Akha People of Thailand testify against military violence

There are approximately 20000 Akha living in Thailand’s northern provinces ofChiang Rai and Chiang Mai at high altitudes. The Akha lack in human rights. Their land is being taken by business and forestry interests, their children are being taken from the villages by American backed missions, further speeding their eviction from the mountains which is the chief goal of both Government and business. The Akha land, essential to the survival of their community, is being converted into resorts, parks, and economic projects for other people. The list goes on. It is a familiar theme throughout the world, where torture, famine, and other inhumane treatment become the everyday life to the indigenous people. Consequently, Akha people are not an exception.

According to a recent report from Bangkok Post, authorities have resorted to torture and murder of hilltribe suspects on the faulty charges of drug abuse and possession. Ateh Amoh, an Akha man, said he was savagely beaten by soldiers who took him and other Akha men, mostly drug users, from their homes and held them at a military camp.

There they beat them to extract a confession. Ateh Amoh’s neighbor Ajuuh Cheh Muuh Gooh, 42, died from the beating. The authorities denied any wrongdoing and said Ajuuh's death was caused by withdrawal symptoms as a result of his attempt to end his opium habit during a detoxification program.

After Ateh and his neighbor Ajuuh were forcibly taken from the village they were pushed down in a small hole in the ground filled with water, coal, and ashes. ``The soldiers never said why they were treating us like that. We doubted this was an opium detoxification process, Ateh said. That night everyone was pulled from the hole, then blindfolded and led off separately for questioning.” ``The soldiers never talked about the opium detoxification programme. They tried to force me to admit the drug charges by electric shocks to my ears, kicking my face and body, punching me hard in the body and hitting me with a gunhandle on my head and chest several times. ``When they felt that I could no longer stand it because my body was soaked with blood, they took me back to the hole and left me there for a night and a day.”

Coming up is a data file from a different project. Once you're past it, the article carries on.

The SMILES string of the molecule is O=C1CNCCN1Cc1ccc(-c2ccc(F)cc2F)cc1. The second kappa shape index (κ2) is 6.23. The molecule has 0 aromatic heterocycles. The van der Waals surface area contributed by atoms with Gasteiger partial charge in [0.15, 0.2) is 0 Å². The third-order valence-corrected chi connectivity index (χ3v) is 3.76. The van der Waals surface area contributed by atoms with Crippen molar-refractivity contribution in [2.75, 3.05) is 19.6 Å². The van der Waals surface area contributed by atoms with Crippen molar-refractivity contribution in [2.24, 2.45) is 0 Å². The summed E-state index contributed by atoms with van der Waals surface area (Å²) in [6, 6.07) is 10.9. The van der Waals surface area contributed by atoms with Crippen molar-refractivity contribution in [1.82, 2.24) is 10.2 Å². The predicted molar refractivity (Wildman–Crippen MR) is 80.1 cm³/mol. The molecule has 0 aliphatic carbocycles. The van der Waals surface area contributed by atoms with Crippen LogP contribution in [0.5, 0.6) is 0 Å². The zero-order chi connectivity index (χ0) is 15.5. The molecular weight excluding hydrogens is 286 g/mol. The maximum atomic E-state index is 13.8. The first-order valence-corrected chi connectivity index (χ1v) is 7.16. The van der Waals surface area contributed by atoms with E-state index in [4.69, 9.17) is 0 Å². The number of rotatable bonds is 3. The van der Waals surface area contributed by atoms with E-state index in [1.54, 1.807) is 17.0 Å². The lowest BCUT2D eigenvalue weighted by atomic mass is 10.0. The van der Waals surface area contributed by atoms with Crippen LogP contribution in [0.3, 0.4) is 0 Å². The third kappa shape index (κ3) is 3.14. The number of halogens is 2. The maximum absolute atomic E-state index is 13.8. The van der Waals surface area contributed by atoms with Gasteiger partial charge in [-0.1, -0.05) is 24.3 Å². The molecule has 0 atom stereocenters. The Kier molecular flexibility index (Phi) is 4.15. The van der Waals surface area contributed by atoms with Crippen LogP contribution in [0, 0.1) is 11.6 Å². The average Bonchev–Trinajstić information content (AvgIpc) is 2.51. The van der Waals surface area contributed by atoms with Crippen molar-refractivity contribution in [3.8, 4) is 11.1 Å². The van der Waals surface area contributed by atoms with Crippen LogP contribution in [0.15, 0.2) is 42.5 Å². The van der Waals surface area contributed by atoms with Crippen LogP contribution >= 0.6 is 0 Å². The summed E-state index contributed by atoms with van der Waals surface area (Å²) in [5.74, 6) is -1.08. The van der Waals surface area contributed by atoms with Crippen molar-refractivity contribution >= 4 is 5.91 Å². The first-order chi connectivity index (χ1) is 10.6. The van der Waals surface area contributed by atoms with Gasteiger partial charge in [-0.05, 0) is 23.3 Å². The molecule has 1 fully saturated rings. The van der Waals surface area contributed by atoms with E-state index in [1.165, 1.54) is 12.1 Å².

Ajuuh died in that same water hole. Ateh was there to witness his death as he himself could barely stand up on his feet: “I heard him calling for his father and mother, and he talked about his children and wife. ``I saw him dying before my eyes and I was scared almost to death myself.” Following Ajuuh’s death military officials released a statement denying all the accusations of torture and inhumane mistreatment. Ateh Amoh’s account of his experience at the military camp is just one of many cases showing the inhumane treatment of the Akha peoples. Only a few of these criminal cases have reached the government officials; most of them either ignored or not properly investigated.